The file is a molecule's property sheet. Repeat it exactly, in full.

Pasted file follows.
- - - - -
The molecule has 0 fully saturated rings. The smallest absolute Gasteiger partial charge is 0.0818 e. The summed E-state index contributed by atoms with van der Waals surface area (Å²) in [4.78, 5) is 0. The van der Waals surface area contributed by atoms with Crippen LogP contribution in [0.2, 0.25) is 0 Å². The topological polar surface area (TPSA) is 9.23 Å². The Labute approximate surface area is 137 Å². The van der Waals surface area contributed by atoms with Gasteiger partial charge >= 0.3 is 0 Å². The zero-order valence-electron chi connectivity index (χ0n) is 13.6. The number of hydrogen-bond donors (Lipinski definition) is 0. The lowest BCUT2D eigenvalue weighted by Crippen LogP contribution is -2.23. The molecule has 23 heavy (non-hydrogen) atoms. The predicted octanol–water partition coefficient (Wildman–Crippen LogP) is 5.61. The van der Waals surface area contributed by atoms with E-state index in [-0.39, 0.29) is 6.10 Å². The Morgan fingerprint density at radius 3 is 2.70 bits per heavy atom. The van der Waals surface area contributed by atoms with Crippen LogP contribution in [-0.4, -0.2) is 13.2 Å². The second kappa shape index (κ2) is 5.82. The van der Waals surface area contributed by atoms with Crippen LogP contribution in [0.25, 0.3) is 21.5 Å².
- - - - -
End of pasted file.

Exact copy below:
The molecule has 0 fully saturated rings. The smallest absolute Gasteiger partial charge is 0.0818 e. The summed E-state index contributed by atoms with van der Waals surface area (Å²) in [4.78, 5) is 0. The van der Waals surface area contributed by atoms with Crippen LogP contribution in [0.2, 0.25) is 0 Å². The topological polar surface area (TPSA) is 9.23 Å². The Labute approximate surface area is 137 Å². The van der Waals surface area contributed by atoms with Gasteiger partial charge >= 0.3 is 0 Å². The zero-order valence-electron chi connectivity index (χ0n) is 13.6. The number of hydrogen-bond donors (Lipinski definition) is 0. The lowest BCUT2D eigenvalue weighted by Crippen LogP contribution is -2.23. The molecule has 23 heavy (non-hydrogen) atoms. The predicted octanol–water partition coefficient (Wildman–Crippen LogP) is 5.61. The van der Waals surface area contributed by atoms with E-state index in [-0.39, 0.29) is 6.10 Å². The Morgan fingerprint density at radius 3 is 2.70 bits per heavy atom. The van der Waals surface area contributed by atoms with Crippen LogP contribution in [-0.4, -0.2) is 13.2 Å². The second kappa shape index (κ2) is 5.82. The van der Waals surface area contributed by atoms with Crippen LogP contribution in [0.25, 0.3) is 21.5 Å².